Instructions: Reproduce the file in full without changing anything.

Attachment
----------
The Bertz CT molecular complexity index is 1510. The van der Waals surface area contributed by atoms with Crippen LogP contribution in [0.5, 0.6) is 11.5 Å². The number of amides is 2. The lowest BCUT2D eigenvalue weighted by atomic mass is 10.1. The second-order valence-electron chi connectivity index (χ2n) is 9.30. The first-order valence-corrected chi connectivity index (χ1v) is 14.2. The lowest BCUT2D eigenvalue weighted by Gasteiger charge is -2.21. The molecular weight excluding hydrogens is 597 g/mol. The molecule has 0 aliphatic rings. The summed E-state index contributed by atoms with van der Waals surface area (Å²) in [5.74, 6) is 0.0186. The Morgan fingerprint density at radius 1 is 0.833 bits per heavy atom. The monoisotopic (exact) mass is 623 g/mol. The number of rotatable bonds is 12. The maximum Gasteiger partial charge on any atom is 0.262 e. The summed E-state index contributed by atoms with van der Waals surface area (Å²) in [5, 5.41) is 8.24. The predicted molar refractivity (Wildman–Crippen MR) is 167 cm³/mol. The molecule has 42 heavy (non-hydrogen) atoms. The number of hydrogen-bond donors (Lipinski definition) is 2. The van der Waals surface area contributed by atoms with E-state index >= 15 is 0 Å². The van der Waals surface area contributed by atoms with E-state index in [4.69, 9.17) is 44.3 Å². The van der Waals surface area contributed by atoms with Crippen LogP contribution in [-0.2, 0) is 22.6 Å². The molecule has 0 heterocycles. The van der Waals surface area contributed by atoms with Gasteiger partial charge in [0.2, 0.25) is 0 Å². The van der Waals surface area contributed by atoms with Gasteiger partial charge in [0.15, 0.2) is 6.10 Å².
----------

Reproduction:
The Bertz CT molecular complexity index is 1510. The van der Waals surface area contributed by atoms with Crippen LogP contribution in [0.5, 0.6) is 11.5 Å². The number of amides is 2. The lowest BCUT2D eigenvalue weighted by atomic mass is 10.1. The second-order valence-electron chi connectivity index (χ2n) is 9.30. The first-order valence-corrected chi connectivity index (χ1v) is 14.2. The lowest BCUT2D eigenvalue weighted by Gasteiger charge is -2.21. The molecular weight excluding hydrogens is 597 g/mol. The molecule has 0 aliphatic rings. The summed E-state index contributed by atoms with van der Waals surface area (Å²) in [5.74, 6) is 0.0186. The Morgan fingerprint density at radius 1 is 0.833 bits per heavy atom. The monoisotopic (exact) mass is 623 g/mol. The number of rotatable bonds is 12. The maximum Gasteiger partial charge on any atom is 0.262 e. The summed E-state index contributed by atoms with van der Waals surface area (Å²) in [5, 5.41) is 8.24. The predicted molar refractivity (Wildman–Crippen MR) is 167 cm³/mol. The molecule has 42 heavy (non-hydrogen) atoms. The number of hydrogen-bond donors (Lipinski definition) is 2. The van der Waals surface area contributed by atoms with E-state index >= 15 is 0 Å². The van der Waals surface area contributed by atoms with E-state index in [4.69, 9.17) is 44.3 Å². The van der Waals surface area contributed by atoms with Crippen LogP contribution in [-0.2, 0) is 22.6 Å². The molecule has 0 heterocycles. The van der Waals surface area contributed by atoms with Gasteiger partial charge in [0.2, 0.25) is 0 Å². The van der Waals surface area contributed by atoms with Gasteiger partial charge in [0.15, 0.2) is 6.10 Å².